The ASHRAE Handbook has tables with values for various enclosed air spaces (0.5″, 0.75″, 1.5″, 3.5″, etc.) with high emittance surfaces (0.82 for common building materials) and values for air spaces with low emittance surfaces facing the enclosed air space (0.05 for low emittance materials like aluminum). Adding a low e material makes the enclosed air space perform better.

A multilayer reflective insulation system in a wall cavity improves this system by further reducing radiant heat transfer and adding additional “panes.” a two-layer reflective insulation could be compared to a double-paned window, a three-layer to a triple pane window, and so on.

The installation of reflective insulation in an enclosed space reduces thermal radiation to near zero. When the reflective insulation is installed to subdivide an air-filled region, heat transfer by convection is also reduced.

FI-FOIL® has single-layer, two-layer, three-layer and even honey-comb layer reflective insulation products for various building applications, each with different performance levels and attributes for the particular application. These products also work very well with other types of mass insulation as hybrid systems by using the best attributes of each of the technologies (e.g., spray foam is great for air sealing and can have a high R-value per inch of thickness — fiberglass and cellulose is an inexpensive material to reduce convection in the cavity). In some wall systems, especially wall cavities larger than 1.5″, a combination of reflective insulation with one or more of these mass insulation products addresses all the modes of heat transfer — often more cost-effectively than one of the technologies used alone.

The R-value for a reflective air space depends on the temperature difference across that air space. The temperature across the air space depends on the R-values in the system since the bounding temperatures are fixed.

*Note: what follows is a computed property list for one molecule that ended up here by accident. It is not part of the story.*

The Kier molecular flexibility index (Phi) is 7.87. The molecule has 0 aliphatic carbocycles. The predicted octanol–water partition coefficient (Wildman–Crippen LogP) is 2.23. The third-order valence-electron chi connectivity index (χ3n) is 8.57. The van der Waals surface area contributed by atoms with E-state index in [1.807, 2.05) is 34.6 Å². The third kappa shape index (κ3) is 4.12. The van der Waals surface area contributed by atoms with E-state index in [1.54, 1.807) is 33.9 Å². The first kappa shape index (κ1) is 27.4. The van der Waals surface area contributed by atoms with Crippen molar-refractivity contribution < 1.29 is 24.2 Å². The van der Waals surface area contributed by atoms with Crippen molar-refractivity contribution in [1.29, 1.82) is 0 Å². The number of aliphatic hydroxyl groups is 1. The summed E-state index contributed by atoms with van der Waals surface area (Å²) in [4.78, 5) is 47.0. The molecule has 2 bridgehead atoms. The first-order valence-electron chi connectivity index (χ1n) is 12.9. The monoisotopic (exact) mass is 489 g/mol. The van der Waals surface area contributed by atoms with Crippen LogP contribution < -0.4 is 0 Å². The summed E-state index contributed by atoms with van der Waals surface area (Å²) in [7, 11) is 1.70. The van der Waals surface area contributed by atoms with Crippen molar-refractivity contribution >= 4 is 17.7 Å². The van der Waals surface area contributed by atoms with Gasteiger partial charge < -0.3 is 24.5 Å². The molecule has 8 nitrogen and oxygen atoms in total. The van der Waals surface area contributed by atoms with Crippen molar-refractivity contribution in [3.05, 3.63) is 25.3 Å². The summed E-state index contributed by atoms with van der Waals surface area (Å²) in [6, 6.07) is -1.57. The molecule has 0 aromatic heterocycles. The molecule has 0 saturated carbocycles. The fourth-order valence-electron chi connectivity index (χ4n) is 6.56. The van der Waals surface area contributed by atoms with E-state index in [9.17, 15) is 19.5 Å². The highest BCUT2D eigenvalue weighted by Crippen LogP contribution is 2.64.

30 minutes is the best waiting period before installing Hy-Fi®. As the spray foam cures, moisture is released through an exothermic reaction (looks like steam). It is best to allow this moisture to escape before installing a Hy-Fi®.

The “tested” value is for specific dimensions – specifically the air space between the Hy-Fi and foam. The tested precision is about +/- 10%. Because of this, the agreement between the calculated and “tested” values is quite good. Hy-Fi® adds R-7.1 to the insulation assembly with a 1.5″ air space

The Problem with No Radiant Barrier

In homes lacking a radiant barrier at the roofline, the roof absorbs solar heat, which significantly raises attic temperatures, sometimes exceeding 150 degrees Fahrenheit. This intense heat has several detrimental effects on your home’s energy efficiency and comfort.

Impact on Attic and Insulation

Elevated attic temperatures can lead to increased heat gain in air conditioning ducts and diminish the effectiveness of mass insulation. It’s crucial to note that the R-values of mass insulation, which measure its resistance to heat flow, are determined at a standard temperature of 75 degrees Fahrenheit. Any increase in temperature can reduce these values, thereby compromising the insulation’s efficiency.

Building Materials and Stored Heat

The extreme temperatures not only affect air conditioning and insulation but also saturate the building materials in your attic. These materials can store heat, acting as a heat sink, and continue to transfer heat into your home’s living area even after the sun sets. This results in the air conditioning system running for longer periods, consuming more electricity, and leading to higher energy bills.

Solution: The Radiant Barrier

Installing a radiant barrier presents a highly effective solution. It can block up to 97% of radiant heat transfer, significantly improving the performance of insulation materials and reducing attic temperatures by as much as 30 degrees Fahrenheit. With a cooler attic, less heat is transferred into your air conditioning ducts.

By lowering attic temperatures and enhancing the efficiency of your insulation, radiant barriers contribute to reduced cooling and heating costs. This not only leads to immediate savings on energy expenditures but also promotes a more comfortable and energy-efficient living environment throughout the year.